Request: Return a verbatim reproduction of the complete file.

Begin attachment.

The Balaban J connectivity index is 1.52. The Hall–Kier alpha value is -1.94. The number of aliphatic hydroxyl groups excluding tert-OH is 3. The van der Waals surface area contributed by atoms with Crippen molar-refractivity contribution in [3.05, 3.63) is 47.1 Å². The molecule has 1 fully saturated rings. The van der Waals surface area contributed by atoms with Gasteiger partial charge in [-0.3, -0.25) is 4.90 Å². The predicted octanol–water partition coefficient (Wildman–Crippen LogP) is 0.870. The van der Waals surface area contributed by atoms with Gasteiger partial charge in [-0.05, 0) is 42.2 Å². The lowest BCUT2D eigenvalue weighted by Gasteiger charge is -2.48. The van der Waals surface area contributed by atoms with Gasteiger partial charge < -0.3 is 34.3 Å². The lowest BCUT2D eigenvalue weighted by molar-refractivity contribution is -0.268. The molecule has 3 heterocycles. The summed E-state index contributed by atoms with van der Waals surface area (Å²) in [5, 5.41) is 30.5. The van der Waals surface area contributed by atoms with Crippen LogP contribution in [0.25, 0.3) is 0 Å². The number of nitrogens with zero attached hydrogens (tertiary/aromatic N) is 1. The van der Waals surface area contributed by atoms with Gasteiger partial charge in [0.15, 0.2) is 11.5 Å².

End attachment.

The Balaban J connectivity index is 1.52. The Hall–Kier alpha value is -1.94. The number of aliphatic hydroxyl groups excluding tert-OH is 3. The van der Waals surface area contributed by atoms with Crippen molar-refractivity contribution in [3.05, 3.63) is 47.1 Å². The molecule has 1 fully saturated rings. The van der Waals surface area contributed by atoms with Gasteiger partial charge in [-0.3, -0.25) is 4.90 Å². The predicted octanol–water partition coefficient (Wildman–Crippen LogP) is 0.870. The van der Waals surface area contributed by atoms with Gasteiger partial charge in [-0.05, 0) is 42.2 Å². The lowest BCUT2D eigenvalue weighted by Gasteiger charge is -2.48. The van der Waals surface area contributed by atoms with Gasteiger partial charge < -0.3 is 34.3 Å². The lowest BCUT2D eigenvalue weighted by molar-refractivity contribution is -0.268. The molecule has 3 heterocycles. The summed E-state index contributed by atoms with van der Waals surface area (Å²) in [5, 5.41) is 30.5. The van der Waals surface area contributed by atoms with Crippen LogP contribution in [0.25, 0.3) is 0 Å². The number of nitrogens with zero attached hydrogens (tertiary/aromatic N) is 1. The van der Waals surface area contributed by atoms with Gasteiger partial charge in [0.15, 0.2) is 11.5 Å².